This one I wrote upon Karthik Ganesh's request for his Vivartha city-based tabloid that wants to "Be the Change!" You can access the original publication at www.vivartha.com
I have always maintained that the late Rajiv Gandhi was the greatest thing that happened to this country this side of the MISA-Emergency of the 70s. What was that side of MISA? Of course, our Independence. But for the late Rajiv Gandhi, India would probably have maintained the status quo in this global village of liberal economy and new consumerism. Whether it is good or bad, don’t ask me yet! And what has that got to do with this pretense of an Op-Ed in a tabloid that does not have a very wide reach as yet? Well, read on!
Somebody asked me what I was going to do for Madras Day. As a so-called responsible citizen who has been born and brought up in the city and lived virtually all my life here, and now that I am also a socially responsive theatre-activist who talks activism, I set about the deed. The first step was thinking. What was I thinking? What is it that we could give back to this city, irrespective of people who hate calling it Chennai or people who like to remember it as Madras? Therein lay my egg of Columbus.
A line from a play I once did (in 1995, I think) called Romulus the Great came to my mind hard and clear. It goes thus: “[sic] Rome has become old; it has become an old hag; it has become a den of thieves and murderers…” And Rome is not very far from Madras either. It is time we gave a face-lift and physical makeover to this 269-year-old hag. So what is the solution? First change Madras to Chennai (that happened in 1995, right?). Then… wait for the world to realize that Dilli, Mumbai and Kolkata are bursting at their seams in their own ways and let’s move South! And then? Declare Madras as legacy and heritage, clarion Chennai as IT Park, package our heritage and call it Brand Madras. And have the first settlement day at Fort St. George that day in 1637 as Madras Day!!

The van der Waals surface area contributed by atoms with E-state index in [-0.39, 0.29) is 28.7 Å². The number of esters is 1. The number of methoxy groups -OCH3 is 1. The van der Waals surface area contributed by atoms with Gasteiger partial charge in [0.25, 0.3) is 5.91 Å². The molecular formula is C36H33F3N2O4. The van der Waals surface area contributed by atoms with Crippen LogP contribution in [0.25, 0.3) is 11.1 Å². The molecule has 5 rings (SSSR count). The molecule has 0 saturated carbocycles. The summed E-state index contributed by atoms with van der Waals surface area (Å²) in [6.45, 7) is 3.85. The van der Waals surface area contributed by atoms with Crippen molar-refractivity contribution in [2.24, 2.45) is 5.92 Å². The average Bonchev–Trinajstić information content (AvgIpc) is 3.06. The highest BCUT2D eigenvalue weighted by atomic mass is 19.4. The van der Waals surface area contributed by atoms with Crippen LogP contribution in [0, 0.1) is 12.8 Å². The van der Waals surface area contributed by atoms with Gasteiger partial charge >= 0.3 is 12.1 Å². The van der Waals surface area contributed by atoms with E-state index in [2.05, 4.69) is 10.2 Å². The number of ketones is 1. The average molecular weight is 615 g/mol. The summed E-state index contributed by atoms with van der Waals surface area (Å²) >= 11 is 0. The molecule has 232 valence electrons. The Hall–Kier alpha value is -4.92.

Rajiv Gandhi’s liberalization of the economy, Narasimha Rao’s freewheeling of commerce and Manmohan Singh’s globalization of the nation… A congressional aggression. It has led to cities going turbo on becoming metro so much so that heterosexuals have become metrosexuals, men have become unisexed and women have become psychologically androgynised. Gyms are thriving, boutiques are flourishing, coffee pubs and other sort of bars are nourishing (of course, themselves). Only the Adyar River is languishing. There’s no point even talking of River Cooum or Buckingham Canal.
A trivia: Do you know Madraspatnam of yore used to have three rivers called River Cooum, Buckingham Canal and Adyar Estuary that we also had our triveni-sangam? Alas… Pondicherry can package its water, Kovai can package its Siruvani, but we?
There is this little joke among the Brits and the Americans who lived on either side of the Atlantic. They fondly call it the Pond and themselves as people on both sides of the pond. The First world – I am reminded of Arundati Roy, who points to how ‘the rich are always called the First’ – has risen so vertically that the vast ocean that separated these land masses has started resembling a little pond from those heights.